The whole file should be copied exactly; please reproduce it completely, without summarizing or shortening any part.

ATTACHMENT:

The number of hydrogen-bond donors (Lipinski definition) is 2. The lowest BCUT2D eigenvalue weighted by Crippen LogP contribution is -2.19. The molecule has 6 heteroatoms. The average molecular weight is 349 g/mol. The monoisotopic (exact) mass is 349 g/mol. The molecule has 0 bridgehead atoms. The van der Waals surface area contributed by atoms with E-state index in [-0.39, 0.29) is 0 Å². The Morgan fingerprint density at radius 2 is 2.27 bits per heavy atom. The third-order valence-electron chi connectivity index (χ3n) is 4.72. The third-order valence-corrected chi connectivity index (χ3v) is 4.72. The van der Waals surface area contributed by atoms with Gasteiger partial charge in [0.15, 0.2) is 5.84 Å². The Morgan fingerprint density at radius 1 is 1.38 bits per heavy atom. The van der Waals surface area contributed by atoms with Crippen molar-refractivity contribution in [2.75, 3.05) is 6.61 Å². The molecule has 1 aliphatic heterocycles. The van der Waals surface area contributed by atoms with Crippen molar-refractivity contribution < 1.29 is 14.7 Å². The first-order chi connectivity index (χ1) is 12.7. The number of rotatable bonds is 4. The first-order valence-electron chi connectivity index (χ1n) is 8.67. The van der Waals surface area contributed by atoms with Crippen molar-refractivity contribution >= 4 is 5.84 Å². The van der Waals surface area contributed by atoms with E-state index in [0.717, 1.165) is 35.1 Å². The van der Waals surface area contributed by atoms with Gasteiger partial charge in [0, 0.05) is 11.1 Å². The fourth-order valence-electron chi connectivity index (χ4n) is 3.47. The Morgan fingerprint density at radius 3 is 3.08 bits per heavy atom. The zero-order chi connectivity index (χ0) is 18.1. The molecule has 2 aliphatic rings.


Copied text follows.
The number of hydrogen-bond donors (Lipinski definition) is 2. The lowest BCUT2D eigenvalue weighted by Crippen LogP contribution is -2.19. The molecule has 6 heteroatoms. The average molecular weight is 349 g/mol. The monoisotopic (exact) mass is 349 g/mol. The molecule has 0 bridgehead atoms. The van der Waals surface area contributed by atoms with E-state index in [-0.39, 0.29) is 0 Å². The Morgan fingerprint density at radius 2 is 2.27 bits per heavy atom. The third-order valence-electron chi connectivity index (χ3n) is 4.72. The third-order valence-corrected chi connectivity index (χ3v) is 4.72. The van der Waals surface area contributed by atoms with Gasteiger partial charge in [0.15, 0.2) is 5.84 Å². The Morgan fingerprint density at radius 1 is 1.38 bits per heavy atom. The van der Waals surface area contributed by atoms with Crippen molar-refractivity contribution in [2.75, 3.05) is 6.61 Å². The molecule has 1 aliphatic heterocycles. The van der Waals surface area contributed by atoms with Crippen molar-refractivity contribution < 1.29 is 14.7 Å². The first-order chi connectivity index (χ1) is 12.7. The number of rotatable bonds is 4. The first-order valence-electron chi connectivity index (χ1n) is 8.67. The van der Waals surface area contributed by atoms with Crippen molar-refractivity contribution >= 4 is 5.84 Å². The van der Waals surface area contributed by atoms with E-state index in [0.717, 1.165) is 35.1 Å². The van der Waals surface area contributed by atoms with Gasteiger partial charge in [0, 0.05) is 11.1 Å². The fourth-order valence-electron chi connectivity index (χ4n) is 3.47. The Morgan fingerprint density at radius 3 is 3.08 bits per heavy atom. The zero-order chi connectivity index (χ0) is 18.1. The molecule has 2 aliphatic rings.